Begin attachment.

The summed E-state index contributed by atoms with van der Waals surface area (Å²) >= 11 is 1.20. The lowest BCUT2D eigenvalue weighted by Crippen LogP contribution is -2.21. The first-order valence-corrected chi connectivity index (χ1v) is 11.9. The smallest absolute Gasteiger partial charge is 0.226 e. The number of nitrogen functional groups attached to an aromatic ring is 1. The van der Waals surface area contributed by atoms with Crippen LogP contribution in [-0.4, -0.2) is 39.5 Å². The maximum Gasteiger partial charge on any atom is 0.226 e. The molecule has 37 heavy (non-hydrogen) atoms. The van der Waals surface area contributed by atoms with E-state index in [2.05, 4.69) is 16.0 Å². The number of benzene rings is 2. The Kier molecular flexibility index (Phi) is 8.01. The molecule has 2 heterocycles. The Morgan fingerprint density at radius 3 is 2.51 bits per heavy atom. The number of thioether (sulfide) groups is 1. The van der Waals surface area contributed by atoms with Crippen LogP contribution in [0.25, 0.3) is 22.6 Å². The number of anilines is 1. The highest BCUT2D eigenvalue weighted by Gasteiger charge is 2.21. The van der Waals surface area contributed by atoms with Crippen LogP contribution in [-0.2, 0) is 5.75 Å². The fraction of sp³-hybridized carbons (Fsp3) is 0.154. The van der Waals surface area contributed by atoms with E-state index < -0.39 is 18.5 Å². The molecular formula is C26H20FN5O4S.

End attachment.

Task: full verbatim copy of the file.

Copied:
The summed E-state index contributed by atoms with van der Waals surface area (Å²) >= 11 is 1.20. The lowest BCUT2D eigenvalue weighted by Crippen LogP contribution is -2.21. The first-order valence-corrected chi connectivity index (χ1v) is 11.9. The smallest absolute Gasteiger partial charge is 0.226 e. The number of nitrogen functional groups attached to an aromatic ring is 1. The van der Waals surface area contributed by atoms with Crippen LogP contribution in [-0.4, -0.2) is 39.5 Å². The maximum Gasteiger partial charge on any atom is 0.226 e. The molecule has 37 heavy (non-hydrogen) atoms. The van der Waals surface area contributed by atoms with E-state index in [2.05, 4.69) is 16.0 Å². The number of benzene rings is 2. The Kier molecular flexibility index (Phi) is 8.01. The molecule has 2 heterocycles. The Morgan fingerprint density at radius 3 is 2.51 bits per heavy atom. The number of thioether (sulfide) groups is 1. The van der Waals surface area contributed by atoms with Crippen LogP contribution in [0.25, 0.3) is 22.6 Å². The number of anilines is 1. The highest BCUT2D eigenvalue weighted by Gasteiger charge is 2.21. The van der Waals surface area contributed by atoms with Crippen LogP contribution in [-0.2, 0) is 5.75 Å². The fraction of sp³-hybridized carbons (Fsp3) is 0.154. The van der Waals surface area contributed by atoms with E-state index < -0.39 is 18.5 Å². The molecular formula is C26H20FN5O4S.